I especially like this one:
The US economic emergency in late 2008 and early 2009 wasn't really an aggregate demand crisis but a financial crisis.
That should be pretty obvious, but many people don't seem to get it.

Predictably, the usual cast of characters is calling Sachs an idiot. Someone should take him out to lunch and give him a pat on the back.

48 comments:

  1. You say you agree with 'most' of Sach's article. Care to mention the points you don't agree on?

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    1. In the quote above that starts with "What are the structural problems?": Is offshoring of jobs a policy problem? I'm not sure. I'd like to know what Sachs proposes to do about it. Is the large-scale automation of jobs a problem? You might think that's an opportunity. Electrification certainly destroyed some jobs, but I don't think anyone thinks we would be better off without electricity.

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  2. "I especially like this one:
    The US economic emergency in late 2008 and early 2009 wasn't really an aggregate demand crisis but a financial crisis."

    Why can't we say it was both?

    Yes, financial stress indicators were elevated.

    But on the other hand, market forecast of aggregate demand two years ahead was very low.

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    1. "aggregate demand" is just not a useful way to think about what is going on, what the problems are, and what the solutions are.

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    2. What about "excess demand for money"? Is that a useful way to think about what is going on, what the problems are, and what the solutions are? (Even if it is not the whole story...and even if that part of the problem has been remedied by now...)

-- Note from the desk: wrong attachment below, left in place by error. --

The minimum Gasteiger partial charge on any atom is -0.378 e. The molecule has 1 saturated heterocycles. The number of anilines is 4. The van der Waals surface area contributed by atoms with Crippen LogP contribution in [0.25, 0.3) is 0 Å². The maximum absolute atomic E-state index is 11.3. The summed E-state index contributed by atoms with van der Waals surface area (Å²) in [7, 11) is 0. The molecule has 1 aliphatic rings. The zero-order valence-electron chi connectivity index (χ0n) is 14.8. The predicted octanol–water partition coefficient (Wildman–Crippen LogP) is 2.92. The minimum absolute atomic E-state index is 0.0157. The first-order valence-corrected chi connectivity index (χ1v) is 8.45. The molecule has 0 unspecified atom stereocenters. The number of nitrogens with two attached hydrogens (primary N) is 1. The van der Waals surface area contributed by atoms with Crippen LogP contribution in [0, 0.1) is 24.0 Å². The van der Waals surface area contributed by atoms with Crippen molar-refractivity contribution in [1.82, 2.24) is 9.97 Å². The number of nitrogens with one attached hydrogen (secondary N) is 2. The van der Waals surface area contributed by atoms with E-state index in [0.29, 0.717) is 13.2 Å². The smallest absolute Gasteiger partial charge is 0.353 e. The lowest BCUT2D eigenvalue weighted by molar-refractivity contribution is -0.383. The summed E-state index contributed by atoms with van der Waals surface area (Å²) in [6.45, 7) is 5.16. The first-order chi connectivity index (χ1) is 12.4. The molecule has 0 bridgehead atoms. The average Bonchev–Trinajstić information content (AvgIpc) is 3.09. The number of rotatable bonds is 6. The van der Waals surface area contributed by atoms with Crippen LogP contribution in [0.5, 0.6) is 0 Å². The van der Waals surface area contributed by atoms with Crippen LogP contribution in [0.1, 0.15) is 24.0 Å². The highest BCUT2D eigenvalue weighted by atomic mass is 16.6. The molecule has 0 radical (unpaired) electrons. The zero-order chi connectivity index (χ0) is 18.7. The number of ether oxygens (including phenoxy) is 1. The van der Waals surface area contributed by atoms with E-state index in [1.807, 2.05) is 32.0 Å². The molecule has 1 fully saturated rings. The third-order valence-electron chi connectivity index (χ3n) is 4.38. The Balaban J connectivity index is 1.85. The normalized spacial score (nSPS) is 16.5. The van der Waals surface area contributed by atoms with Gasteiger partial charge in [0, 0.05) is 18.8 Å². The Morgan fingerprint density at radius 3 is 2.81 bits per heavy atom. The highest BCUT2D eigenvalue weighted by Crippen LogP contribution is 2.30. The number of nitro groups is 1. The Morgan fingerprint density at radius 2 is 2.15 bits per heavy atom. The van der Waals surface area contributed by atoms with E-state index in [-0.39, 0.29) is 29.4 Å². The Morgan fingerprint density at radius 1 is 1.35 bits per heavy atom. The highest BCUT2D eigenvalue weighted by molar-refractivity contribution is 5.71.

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    3. Stephen, at least we can try to separate two distinct shocks in 2008-09: the required return on financial intermediation went up, and the expected price level two years ahead went down. Which had a greater impact?

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    4. 1. "excess demand for money" is not an observable phenomenon; it has to do with some model and how you use that model to understand what you see. In models that are commonly in use, prices are either all flexible, or the prices of goods and services and/or wages are sticky in some sense. In order to have an excess demand for money some asset price or prices would have to be sticky. I have never seen a model like that, and if I did, I think I wouldn't like it.

      2. "...the required return on financial intermediation went up..." I'm not sure what you mean. I might say that various credit market and asset market frictions got more severe - the prices of collateral dropped, information got worse, there was more uncertainty about the quality of assets, default is costly, and the there was more of it. Is that what you mean?